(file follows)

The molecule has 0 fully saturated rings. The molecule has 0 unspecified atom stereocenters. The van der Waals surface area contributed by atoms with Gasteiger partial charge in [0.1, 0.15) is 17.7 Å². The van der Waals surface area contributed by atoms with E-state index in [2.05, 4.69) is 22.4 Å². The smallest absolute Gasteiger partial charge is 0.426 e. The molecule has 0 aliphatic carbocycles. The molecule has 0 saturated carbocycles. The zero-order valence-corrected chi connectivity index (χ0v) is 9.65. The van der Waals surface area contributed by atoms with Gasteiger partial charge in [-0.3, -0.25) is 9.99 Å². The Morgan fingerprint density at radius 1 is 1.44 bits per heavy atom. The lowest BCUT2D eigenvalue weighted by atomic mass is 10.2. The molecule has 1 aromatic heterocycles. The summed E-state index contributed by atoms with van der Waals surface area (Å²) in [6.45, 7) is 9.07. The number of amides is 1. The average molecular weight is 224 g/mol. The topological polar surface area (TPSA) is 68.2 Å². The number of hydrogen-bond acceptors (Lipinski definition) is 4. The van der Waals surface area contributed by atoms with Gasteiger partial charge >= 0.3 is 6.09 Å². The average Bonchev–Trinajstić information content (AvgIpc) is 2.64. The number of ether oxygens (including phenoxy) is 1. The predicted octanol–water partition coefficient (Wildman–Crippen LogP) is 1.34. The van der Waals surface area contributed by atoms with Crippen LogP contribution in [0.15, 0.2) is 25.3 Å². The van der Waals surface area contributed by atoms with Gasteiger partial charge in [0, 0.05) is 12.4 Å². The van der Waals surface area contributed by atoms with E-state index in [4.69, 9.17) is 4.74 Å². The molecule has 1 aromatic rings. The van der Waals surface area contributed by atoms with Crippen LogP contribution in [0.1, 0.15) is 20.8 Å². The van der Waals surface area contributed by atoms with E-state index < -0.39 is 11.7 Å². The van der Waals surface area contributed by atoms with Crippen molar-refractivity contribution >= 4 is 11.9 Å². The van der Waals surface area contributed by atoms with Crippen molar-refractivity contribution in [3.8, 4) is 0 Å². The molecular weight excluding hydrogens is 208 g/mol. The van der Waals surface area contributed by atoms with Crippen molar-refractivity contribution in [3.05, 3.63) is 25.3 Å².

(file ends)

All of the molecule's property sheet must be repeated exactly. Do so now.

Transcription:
The molecule has 0 fully saturated rings. The molecule has 0 unspecified atom stereocenters. The van der Waals surface area contributed by atoms with Gasteiger partial charge in [0.1, 0.15) is 17.7 Å². The van der Waals surface area contributed by atoms with E-state index in [2.05, 4.69) is 22.4 Å². The smallest absolute Gasteiger partial charge is 0.426 e. The molecule has 0 aliphatic carbocycles. The molecule has 0 saturated carbocycles. The zero-order valence-corrected chi connectivity index (χ0v) is 9.65. The van der Waals surface area contributed by atoms with Gasteiger partial charge in [-0.3, -0.25) is 9.99 Å². The Morgan fingerprint density at radius 1 is 1.44 bits per heavy atom. The lowest BCUT2D eigenvalue weighted by atomic mass is 10.2. The molecule has 1 aromatic heterocycles. The summed E-state index contributed by atoms with van der Waals surface area (Å²) in [6.45, 7) is 9.07. The number of amides is 1. The average molecular weight is 224 g/mol. The topological polar surface area (TPSA) is 68.2 Å². The number of hydrogen-bond acceptors (Lipinski definition) is 4. The van der Waals surface area contributed by atoms with Gasteiger partial charge >= 0.3 is 6.09 Å². The average Bonchev–Trinajstić information content (AvgIpc) is 2.64. The number of ether oxygens (including phenoxy) is 1. The predicted octanol–water partition coefficient (Wildman–Crippen LogP) is 1.34. The van der Waals surface area contributed by atoms with Crippen LogP contribution in [0.15, 0.2) is 25.3 Å². The van der Waals surface area contributed by atoms with Gasteiger partial charge in [0, 0.05) is 12.4 Å². The van der Waals surface area contributed by atoms with E-state index in [4.69, 9.17) is 4.74 Å². The molecule has 1 aromatic rings. The van der Waals surface area contributed by atoms with Crippen LogP contribution in [0.1, 0.15) is 20.8 Å². The van der Waals surface area contributed by atoms with E-state index < -0.39 is 11.7 Å². The van der Waals surface area contributed by atoms with Crippen molar-refractivity contribution >= 4 is 11.9 Å². The van der Waals surface area contributed by atoms with Crippen molar-refractivity contribution in [3.8, 4) is 0 Å². The molecular weight excluding hydrogens is 208 g/mol. The van der Waals surface area contributed by atoms with Crippen molar-refractivity contribution in [3.05, 3.63) is 25.3 Å².